For centuries, a ripple of land in a farmer’s field about 35 miles southwest of Copenhagen, Denmark, attracted little attention.
“We knew there was something out there, but we thought it was Iron Age, 800 years before the Vikings, so nobody was interested in it,” says Nanna Holm, curator of the Danish Castle Center.
But Holm became curious about the site in rural Vallø when she came across new, more precise topography maps, which the Danish government created in 2009 and issued in 2012. She noticed that the new maps, created to identify areas at increased risk for flooding due to climate change, put subtle landscape variations into sharper focus.
What she saw — confirmed during a partial excavation last summer — was the outline of a massive Viking-era fortress. Measuring 475 feet in diameter, the fortress is perfectly circular, with four gates aligned to the four compass points — a uniquely Viking-age Danish style called Trelleborg. It’s the first new Viking fortress discovered in more than 60 years.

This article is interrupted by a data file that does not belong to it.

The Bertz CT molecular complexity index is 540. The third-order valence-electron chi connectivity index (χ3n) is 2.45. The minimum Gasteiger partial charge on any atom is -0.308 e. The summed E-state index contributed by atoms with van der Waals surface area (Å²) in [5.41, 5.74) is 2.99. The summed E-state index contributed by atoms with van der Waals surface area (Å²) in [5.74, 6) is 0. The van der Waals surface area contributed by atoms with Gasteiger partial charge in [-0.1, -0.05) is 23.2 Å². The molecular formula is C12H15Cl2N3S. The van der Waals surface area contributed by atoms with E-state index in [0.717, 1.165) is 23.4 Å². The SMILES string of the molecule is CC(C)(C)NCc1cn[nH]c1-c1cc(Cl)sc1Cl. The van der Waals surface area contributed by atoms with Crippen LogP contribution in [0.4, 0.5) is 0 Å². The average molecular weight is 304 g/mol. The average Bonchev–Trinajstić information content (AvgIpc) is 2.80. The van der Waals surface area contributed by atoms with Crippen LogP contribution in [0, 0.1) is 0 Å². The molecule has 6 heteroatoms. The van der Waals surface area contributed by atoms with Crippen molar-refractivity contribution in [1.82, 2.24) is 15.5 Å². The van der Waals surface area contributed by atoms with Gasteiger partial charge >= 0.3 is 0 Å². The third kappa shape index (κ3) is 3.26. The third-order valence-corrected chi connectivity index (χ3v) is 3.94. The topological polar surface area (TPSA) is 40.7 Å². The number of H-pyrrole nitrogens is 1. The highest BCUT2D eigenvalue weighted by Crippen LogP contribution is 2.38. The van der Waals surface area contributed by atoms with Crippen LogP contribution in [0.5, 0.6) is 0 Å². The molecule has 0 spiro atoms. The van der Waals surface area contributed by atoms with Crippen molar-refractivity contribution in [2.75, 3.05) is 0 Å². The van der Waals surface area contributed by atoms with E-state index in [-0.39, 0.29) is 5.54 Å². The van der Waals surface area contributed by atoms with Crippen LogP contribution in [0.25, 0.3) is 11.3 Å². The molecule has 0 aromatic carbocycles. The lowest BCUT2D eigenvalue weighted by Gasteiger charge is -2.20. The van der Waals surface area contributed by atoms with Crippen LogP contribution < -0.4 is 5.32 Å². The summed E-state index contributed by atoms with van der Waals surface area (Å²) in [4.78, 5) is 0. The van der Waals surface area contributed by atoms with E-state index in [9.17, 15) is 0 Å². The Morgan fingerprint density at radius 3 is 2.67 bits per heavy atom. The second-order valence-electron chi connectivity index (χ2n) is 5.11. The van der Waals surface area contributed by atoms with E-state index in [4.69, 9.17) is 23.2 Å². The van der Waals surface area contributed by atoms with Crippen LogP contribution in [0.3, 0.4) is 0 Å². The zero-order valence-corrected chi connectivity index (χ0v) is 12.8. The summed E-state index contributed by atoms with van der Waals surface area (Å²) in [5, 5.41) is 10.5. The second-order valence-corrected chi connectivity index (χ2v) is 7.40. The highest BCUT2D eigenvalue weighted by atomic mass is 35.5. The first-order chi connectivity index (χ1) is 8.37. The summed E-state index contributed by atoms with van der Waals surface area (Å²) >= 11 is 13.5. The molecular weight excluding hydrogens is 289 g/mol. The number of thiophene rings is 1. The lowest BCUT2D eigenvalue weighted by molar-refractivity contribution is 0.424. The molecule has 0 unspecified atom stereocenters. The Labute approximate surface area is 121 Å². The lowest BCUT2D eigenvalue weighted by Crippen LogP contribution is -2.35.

In September, researchers dated the fortress to the 10th century, likely during the reign of Harald Bluetooth, the first king of a united Denmark. Details of that unification remain murky.
“New technologies mean new possibilities to answer old questions,” says Holm. “Something happened during Harald’s reign that created Denmark. We don’t know how the state was created, but this fortress may help us answer that.”